I never met Ueli Steck. I heard him speak once, and we exchanged a few emails three years ago. (He had signed up to run the Lake Sonoma 50 Mile, later withdrawing before the race with a calf injury.) He was the most accomplished mountaineer of a generation, and perhaps ever. Unbeknownst to many, he was also a pretty good ultrarunner–hardly elite, but well better than average. Last year he finished the rugged Eiger Ultra Trail 101-kilometer race in 14:35:05, 26th place out of 345 finishers.
Steck was perhaps most well known for his speed records on the iconic North Face of the Eiger, near his Interlaken home in Switzerland. (I suggest you check out this video chronicling his 2008 record effort on YouTube; it’s pretty much mind blowing.) But the mountaineering community will point to his solo ascent of the South Face of Annapurna in Nepal as his most impressive effort. “The most audacious accomplishment in the history of mountaineering” is the way one veteran observer, Italian climber and climbing journalist Venicio Stefanello, described it.
Steck died last Saturday in a climbing accident in the Himalayas. He was 40. His death shocked me and the entire outdoor world. Yes, mountain climbing is an extremely perilous endeavor. It’s an activity where a single misstep is often fatal; even the strongest and most talented climbers can make a mistake. Yet Steck was just so gifted, experienced, and careful it seemed he would be the rare climber that would live to a ripe old age.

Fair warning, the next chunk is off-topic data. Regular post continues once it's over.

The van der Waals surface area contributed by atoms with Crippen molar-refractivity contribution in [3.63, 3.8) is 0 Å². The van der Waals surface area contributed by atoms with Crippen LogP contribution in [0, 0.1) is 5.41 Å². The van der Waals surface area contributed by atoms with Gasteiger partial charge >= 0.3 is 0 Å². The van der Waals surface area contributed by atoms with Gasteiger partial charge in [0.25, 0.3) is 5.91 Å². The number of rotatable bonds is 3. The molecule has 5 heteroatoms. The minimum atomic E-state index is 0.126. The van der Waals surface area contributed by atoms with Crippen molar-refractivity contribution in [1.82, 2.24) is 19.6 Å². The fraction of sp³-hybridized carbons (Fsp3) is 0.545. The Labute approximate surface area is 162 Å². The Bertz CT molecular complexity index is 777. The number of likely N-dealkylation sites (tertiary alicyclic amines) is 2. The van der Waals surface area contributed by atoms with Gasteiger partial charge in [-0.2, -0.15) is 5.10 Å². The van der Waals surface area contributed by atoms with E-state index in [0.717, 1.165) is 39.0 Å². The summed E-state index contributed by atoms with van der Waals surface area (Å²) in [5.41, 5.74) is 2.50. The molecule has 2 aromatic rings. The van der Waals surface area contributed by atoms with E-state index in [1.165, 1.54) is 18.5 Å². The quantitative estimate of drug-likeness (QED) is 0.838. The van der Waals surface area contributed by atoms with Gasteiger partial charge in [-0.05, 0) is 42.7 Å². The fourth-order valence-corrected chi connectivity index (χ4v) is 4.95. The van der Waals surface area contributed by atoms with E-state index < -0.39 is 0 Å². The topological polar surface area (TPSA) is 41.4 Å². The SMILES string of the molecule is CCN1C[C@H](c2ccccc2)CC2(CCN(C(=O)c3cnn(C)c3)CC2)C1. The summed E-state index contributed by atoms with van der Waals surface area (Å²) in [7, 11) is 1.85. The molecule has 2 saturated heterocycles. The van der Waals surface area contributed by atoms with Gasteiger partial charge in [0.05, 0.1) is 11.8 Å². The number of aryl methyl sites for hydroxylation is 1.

As ultrarunners, we generally have one foot on or very near the ground at all times. A technical mistake might mean an embarrassing face plant or a scraped knee. Yes, we push the boundaries of what is humanly possible but the risks we take are incremental: generally small and rarely dangerous. For most of us it’s hard to grasp taking potentially life-threatening risks for sport. And yet, when Steck was asked about the risks and his motivation, his response was akin to the response one might expect to hear from an ultrarunner:
“I have repeatedly asked myself, why I do this. The answer is pretty simple: because I want to do it and because I like it. I don’t like being restricted. When I climb, I feel free and unrestricted. This is what I am looking for.”
This simple, yet eloquent summary resonates with us all.
Call for Comments (from Meghan)
- Does Ueli Steck inspire you? In what way?
- Do other athletes–who combine multiple sports to move in the mountains–influence your own outdoor adventures?